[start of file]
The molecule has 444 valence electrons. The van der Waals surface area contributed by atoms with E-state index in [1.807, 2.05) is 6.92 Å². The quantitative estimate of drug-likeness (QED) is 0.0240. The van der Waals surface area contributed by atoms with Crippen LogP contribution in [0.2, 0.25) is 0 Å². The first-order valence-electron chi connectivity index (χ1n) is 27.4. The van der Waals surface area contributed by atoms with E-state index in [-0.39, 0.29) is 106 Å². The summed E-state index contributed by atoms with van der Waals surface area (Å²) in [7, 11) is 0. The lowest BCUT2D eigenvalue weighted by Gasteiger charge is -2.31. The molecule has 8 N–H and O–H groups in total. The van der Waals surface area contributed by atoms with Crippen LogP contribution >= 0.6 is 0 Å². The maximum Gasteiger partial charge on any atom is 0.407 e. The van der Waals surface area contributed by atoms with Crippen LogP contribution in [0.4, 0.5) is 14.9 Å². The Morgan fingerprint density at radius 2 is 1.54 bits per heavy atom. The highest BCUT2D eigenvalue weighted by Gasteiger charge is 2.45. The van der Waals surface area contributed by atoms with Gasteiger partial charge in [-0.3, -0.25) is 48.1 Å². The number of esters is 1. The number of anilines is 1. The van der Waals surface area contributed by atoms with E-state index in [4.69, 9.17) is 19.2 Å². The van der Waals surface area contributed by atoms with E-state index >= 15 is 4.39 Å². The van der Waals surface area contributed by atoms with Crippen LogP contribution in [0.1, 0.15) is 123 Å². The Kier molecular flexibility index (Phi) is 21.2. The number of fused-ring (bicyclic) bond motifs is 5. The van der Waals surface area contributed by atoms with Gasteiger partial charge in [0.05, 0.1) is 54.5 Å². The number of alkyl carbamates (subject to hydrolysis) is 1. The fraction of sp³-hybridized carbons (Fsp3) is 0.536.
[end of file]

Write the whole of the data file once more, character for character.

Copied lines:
The molecule has 444 valence electrons. The van der Waals surface area contributed by atoms with E-state index in [1.807, 2.05) is 6.92 Å². The quantitative estimate of drug-likeness (QED) is 0.0240. The van der Waals surface area contributed by atoms with Crippen LogP contribution in [0.2, 0.25) is 0 Å². The first-order valence-electron chi connectivity index (χ1n) is 27.4. The van der Waals surface area contributed by atoms with E-state index in [-0.39, 0.29) is 106 Å². The summed E-state index contributed by atoms with van der Waals surface area (Å²) in [7, 11) is 0. The lowest BCUT2D eigenvalue weighted by Gasteiger charge is -2.31. The molecule has 8 N–H and O–H groups in total. The van der Waals surface area contributed by atoms with Crippen LogP contribution >= 0.6 is 0 Å². The maximum Gasteiger partial charge on any atom is 0.407 e. The van der Waals surface area contributed by atoms with Crippen LogP contribution in [0.4, 0.5) is 14.9 Å². The Morgan fingerprint density at radius 2 is 1.54 bits per heavy atom. The highest BCUT2D eigenvalue weighted by Gasteiger charge is 2.45. The van der Waals surface area contributed by atoms with Gasteiger partial charge in [-0.3, -0.25) is 48.1 Å². The number of esters is 1. The number of anilines is 1. The van der Waals surface area contributed by atoms with E-state index in [4.69, 9.17) is 19.2 Å². The van der Waals surface area contributed by atoms with E-state index >= 15 is 4.39 Å². The van der Waals surface area contributed by atoms with Crippen LogP contribution in [0.1, 0.15) is 123 Å². The Kier molecular flexibility index (Phi) is 21.2. The number of fused-ring (bicyclic) bond motifs is 5. The van der Waals surface area contributed by atoms with Gasteiger partial charge in [0.05, 0.1) is 54.5 Å². The number of alkyl carbamates (subject to hydrolysis) is 1. The fraction of sp³-hybridized carbons (Fsp3) is 0.536.